It's amazing that these characters cannot inform themselves, at least to some degree, if they are in fact able to think: instead they simply rush here, apparently at PZ's command, determined to Do Or Die For Darwin's Dumb Doctrine.

Monday, July 07, 2008 3:23:00 PM  
Anonymous Zmidponk said...

Wow. It is interesting how far some people's delusions go. Firstly, we have Larry who seemingly believes it is futile to counter his arguments, despite the fact this has successfully been done numerous times, both on his own blog and elsewhere. Then we have Jim Sherwood who seemingly likes to make all sorts of wild accusations, allegations and nonsense that, as far as I can see, simply has no basis in reality whatsoever.

I have to admit, this is utterly fascinating.

Monday, July 07, 2008 4:27:00 PM  
Blogger Larry Fafarman said...

If the trolls think that this blog is so stupid, then why do they waste so much time commenting here?

Monday, July 07, 2008 4:34:00 PM  
Anonymous Zmidponk said...

Larry wailed...
>>>>>>If the trolls think that this blog is so stupid, then why do they waste so much time commenting here?<<<<<<

That's another question that's already answered. Try the first comment here.

Monday, July 07, 2008 4:44:00 PM  
Blogger Larry Fafarman said...

You answered it for yourself, dunghill. You didn't answer it for others.

You must really be hard up for entertainment if you spend so much time here for that reason.

Monday, July 07, 2008 5:04:00 PM  
Blogger Jim Sherwood said...

Larry deserves a medal for putting up with these trolls, none of whom know what they are talking about. But I don't propose to feed any trolls by answering them: so I'll be careful not to reply to any of their comments, in the future.

Monday, July 07, 2008 5:34:00 PM  
Anonymous Anonymous said...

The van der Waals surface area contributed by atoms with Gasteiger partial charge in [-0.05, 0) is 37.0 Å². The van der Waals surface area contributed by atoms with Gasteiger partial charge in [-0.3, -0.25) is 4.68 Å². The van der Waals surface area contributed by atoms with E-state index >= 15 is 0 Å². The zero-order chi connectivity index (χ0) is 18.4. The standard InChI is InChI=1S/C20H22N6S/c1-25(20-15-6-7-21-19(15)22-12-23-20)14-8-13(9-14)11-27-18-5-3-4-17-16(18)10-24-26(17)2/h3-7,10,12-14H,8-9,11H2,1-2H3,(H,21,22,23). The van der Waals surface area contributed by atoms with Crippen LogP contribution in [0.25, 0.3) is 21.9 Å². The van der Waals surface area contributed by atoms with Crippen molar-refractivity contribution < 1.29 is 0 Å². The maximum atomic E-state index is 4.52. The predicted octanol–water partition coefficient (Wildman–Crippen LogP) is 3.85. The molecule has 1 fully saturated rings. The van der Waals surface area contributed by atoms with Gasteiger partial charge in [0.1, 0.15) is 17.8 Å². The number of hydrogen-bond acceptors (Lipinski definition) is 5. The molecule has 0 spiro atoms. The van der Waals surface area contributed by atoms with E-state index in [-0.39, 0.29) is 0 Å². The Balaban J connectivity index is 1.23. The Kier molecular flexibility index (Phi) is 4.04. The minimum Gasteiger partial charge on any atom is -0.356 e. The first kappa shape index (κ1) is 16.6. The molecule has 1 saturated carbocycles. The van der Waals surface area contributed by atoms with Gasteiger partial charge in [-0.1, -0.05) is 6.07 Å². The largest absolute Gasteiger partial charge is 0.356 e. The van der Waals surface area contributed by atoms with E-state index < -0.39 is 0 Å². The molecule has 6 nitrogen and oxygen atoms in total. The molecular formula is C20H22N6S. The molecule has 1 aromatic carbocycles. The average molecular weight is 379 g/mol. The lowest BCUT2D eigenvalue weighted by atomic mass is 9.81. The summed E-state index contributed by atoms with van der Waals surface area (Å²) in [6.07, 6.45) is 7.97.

>>>>>so I'll be careful not to reply to any of their comments, in the future.

Good, that means that the smart readers will have that much less nonsense to dig through.

Larry, zmidponk answered your question for at least one other reader (that's me, in case you're your typically slow self).

Monday, July 07, 2008 6:42:00 PM  
Blogger Larry Fafarman said...

>>>>> Larry, zmidponk answered your question for at least one other reader (that's me, in case you're your typically slow self). <<<<<

So there is at least one other reader who is hard up for entertainment (that's you, in case you're your typically slow self).

Monday, July 07, 2008 6:55:00 PM  
Anonymous Voice in the Urbanness said...

> You answered it for yourself, dunghill. You didn't answer it for others. <

No, cretin. He did. Most of us are here for our daily dose of shadenfreude.

Monday, July 07, 2008 8:12:00 PM  
Anonymous Anonymous said...

"What I find entertaining is the futility of the trolls' attempts to counter my arguments."

A fancy way to say you're impervious to reason. I guess it's good you find that entertaining; might as well.

Monday, July 07, 2008 9:44:00 PM  
Anonymous Anonymous said...

"Larry deserves a medal for putting up with these trolls"

Yes. We hereby confer the Gold Schadenfreude Medal.

Monday, July 07, 2008 9:47:00 PM  
Blogger Phae said...

If the trolls think that this blog is so stupid, then why do they waste so much time commenting here?

Larry, how many times do I have to tell you that you are my dancing puppet of retardation? I have repeatedly told you that I come here for entertainment's sake, because you are not only incredibly ignorant and rather stupid, but you also are just rhetorically amusing. Your responses are almost mechanical, as you Mad Lib in the word "dunghill" or "fathead" every few sentences while cranking out your own laboriously-constructed nonsense. It's like watching someone make Play-Doh spaghetti with a pinhole: you cram the vast brunt of your idiocy against it, and squeeze out an incredibly flimsy line of stupidity.